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Any advice on attaching G10 bolsters

Discussion in 'Shop Talk - BladeSmith Questions and Answers' started by jawilder, Mar 14, 2012.

  1. jawilder

    jawilder

    Jun 27, 2006
    I am working on a set of knives for the kitchen and would like to use red G10 scales with black G10 bolsters. I plan to use loveless or corbys for the scales but won't use G10 bolsters unless I can find a way to attach them mechanically.

    Sure, I love epoxy but don't want to use it alone. I know that with brass/stainless bolsters you can peen them on, but I don't want metal pins running through my black bolsters, and don't even know if you can peen onto G10 anyways.

    Has anyone ever experimented with making G10 corbies, or something similar so I can get a mechanical bond on the bolsters?

    If I can't get it figured out I'll use metal, but would really like to get this figured out.

    Can you thread/tap G10?

    Thanks,
    Jason
     
  2. Remyrw

    Remyrw

    Jun 17, 2010
    How much of a mechanical bond do you want? Could you do a hidden pin just to reinforce the glue joint? There are micarta rods, but it won't match exactly, but maybe if you do a contrasting color and use it as a design element instead of a flaw it would work well.
     
  3. jawilder

    jawilder

    Jun 27, 2006
    I was able to get some micarta rod at the knife show in Ft. Worth this past saturday. What I am looking for is something that will hold the bolsters on without the aid of any epoxy at all. I will still add epoxy to seal the joint, but want all of the strength to come from the pins/screws/whatevwer. I would love for it to be uniform. In the back of my mind I am thinking "Black G10 Corby" and I know that no one sells them (that I know of). But am just wondering if they can be made and how well the threads will hold. It seems there would be a demand for something like this since more makers are using black G10 rods for pins.
    Jason
     
  4. Nebulae

    Nebulae

    Aug 24, 2009
    Do you really need a corby. I always use stainless pins, usually not peened and epoxy, and there is no way my scales are coming off. So for a bolster on a kitchen knife, I wouldnt think you would need a mechanical bond that strong.
     
  5. OTK

    OTK

    389
    Feb 10, 2010
    You don't. Rough up the underside of the bolster and tang, clean thoroughly, and use a steel pin for added strength. How strong would a g10 corby even be? Not too strong I'd imagine. I've snapped a few steel corby bolts.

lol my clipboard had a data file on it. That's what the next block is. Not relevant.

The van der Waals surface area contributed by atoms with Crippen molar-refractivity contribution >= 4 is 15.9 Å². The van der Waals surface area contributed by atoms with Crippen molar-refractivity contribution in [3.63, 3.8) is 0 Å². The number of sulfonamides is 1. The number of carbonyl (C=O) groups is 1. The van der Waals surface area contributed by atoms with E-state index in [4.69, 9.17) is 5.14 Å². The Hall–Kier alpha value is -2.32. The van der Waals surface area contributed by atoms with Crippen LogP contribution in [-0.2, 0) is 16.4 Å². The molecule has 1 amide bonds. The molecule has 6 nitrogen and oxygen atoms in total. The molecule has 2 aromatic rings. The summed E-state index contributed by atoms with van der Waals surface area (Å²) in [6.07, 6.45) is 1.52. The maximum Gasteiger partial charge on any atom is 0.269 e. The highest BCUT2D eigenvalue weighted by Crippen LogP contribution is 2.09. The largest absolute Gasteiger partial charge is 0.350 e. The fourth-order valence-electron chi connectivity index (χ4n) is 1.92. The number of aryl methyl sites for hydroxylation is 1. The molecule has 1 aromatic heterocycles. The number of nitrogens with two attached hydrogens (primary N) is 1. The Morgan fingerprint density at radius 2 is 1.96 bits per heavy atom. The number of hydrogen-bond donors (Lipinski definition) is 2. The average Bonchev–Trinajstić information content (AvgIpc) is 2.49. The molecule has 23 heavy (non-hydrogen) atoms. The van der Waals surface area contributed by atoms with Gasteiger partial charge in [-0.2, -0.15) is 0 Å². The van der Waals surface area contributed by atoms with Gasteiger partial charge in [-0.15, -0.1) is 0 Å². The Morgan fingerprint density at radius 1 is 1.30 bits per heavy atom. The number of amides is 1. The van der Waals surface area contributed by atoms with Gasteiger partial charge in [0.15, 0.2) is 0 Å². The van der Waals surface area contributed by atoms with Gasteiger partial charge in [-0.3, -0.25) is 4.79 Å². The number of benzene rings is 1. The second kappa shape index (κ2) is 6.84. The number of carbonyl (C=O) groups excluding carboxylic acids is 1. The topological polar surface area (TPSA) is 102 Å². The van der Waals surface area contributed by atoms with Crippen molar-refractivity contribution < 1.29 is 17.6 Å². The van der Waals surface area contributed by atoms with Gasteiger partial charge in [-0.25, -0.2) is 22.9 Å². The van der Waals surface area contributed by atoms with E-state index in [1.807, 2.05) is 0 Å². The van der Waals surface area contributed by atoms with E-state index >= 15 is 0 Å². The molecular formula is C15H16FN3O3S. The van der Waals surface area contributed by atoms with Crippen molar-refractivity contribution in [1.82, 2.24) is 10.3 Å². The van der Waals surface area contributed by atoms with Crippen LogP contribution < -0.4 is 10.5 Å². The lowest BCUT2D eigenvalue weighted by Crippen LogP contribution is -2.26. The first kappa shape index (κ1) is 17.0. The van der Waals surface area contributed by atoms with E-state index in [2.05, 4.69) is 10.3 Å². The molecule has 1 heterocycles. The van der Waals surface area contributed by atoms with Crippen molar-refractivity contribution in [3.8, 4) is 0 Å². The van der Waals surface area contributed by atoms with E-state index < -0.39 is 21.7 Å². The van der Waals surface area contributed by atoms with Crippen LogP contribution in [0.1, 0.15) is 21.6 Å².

If you are set on no pins, drill a blind hole in the bolster and corresponding hole in the tang and let the epoxy form a fastener.
     
  6. Remyrw

    Remyrw

    Jun 17, 2010
    If you do decide on a g10 pin or some sort, pay careful attention to orientation when you're done, the texture isn't omnidirectional.
    Personally, if you have that little confidence in your adhesive, use a different one. The couple I use will bond G10 to steel with enough strength to require destruction of the materials to remove them. I put pins in because folks expect them, they add an aesthetic element, and since I use mostly mosaic these days they add a fair bit of eye candy that adds value. Their addition of strength to the system is not a big factor in my decision. Maybe, if I was making large choppers, I'd feel differently, but even then, thousands of pounds per square inch of hold seems fairly sufficient and I have yet to have one of mine come off, pins or not (a lot of my test knives and personal stuff doesn't get pins).
     
  7. jawilder

    jawilder

    Jun 27, 2006
    I guess my concern is that these knives will be a wedding present that, ideally, will be used throughout their lives. I use West G-Flex and have no doubt that epoxy and regular pins will hold for several years but I am hoping to find something that will last for several lifetimes. I've read glue wars enough times to learn that all epoxy will eventually fail and will come off quicker in an extreme enviornment (like the dishwasher)

    Most hunting knives get used a few times a year but stored for most of their life. In that case, epoxy and pins are good enough, but a kitchen knife gets used every day and I can't guarentee they won't be put in the dishwasher down the road.

    I would rather switch to brass or stainless bolsters that are peened than to rely on epoxy alone. I have twisted corbys in half also but they were cross threaded and I applied too much torque to overcorrect the problem For that matter, I have snapped SAE 8 bolts before with enough torque. I know that nothing in indistructable but I also know that a mechanical bolt will always outlast a chemical bond.

    Jason.
     
  8. Remyrw

    Remyrw

    Jun 17, 2010
    I haven't personally run them through the dishwasher a few hundred times and then hammered on them, but loctite/henkel e-120hp, which is what I am using these days, is specifically designed to handle large temp swings and shocks. The dishwasher isn't likely to bother it much. Regardless, it's your call, and there's no question that you're right, adding the mechanical hold, done right, does make it pretty much a sure thing no matter what they do to it.

    Here's the data sheet on e-120 if anyone's curious. http://tds.loctite.com/tds5/docs/HYSAE-120HP-EN.PDF
     
    Last edited: Mar 14, 2012
  9. jawilder

    jawilder

    Jun 27, 2006
    Thanks for the info Remy. Can you get the e-120 local or does it have to be ordered?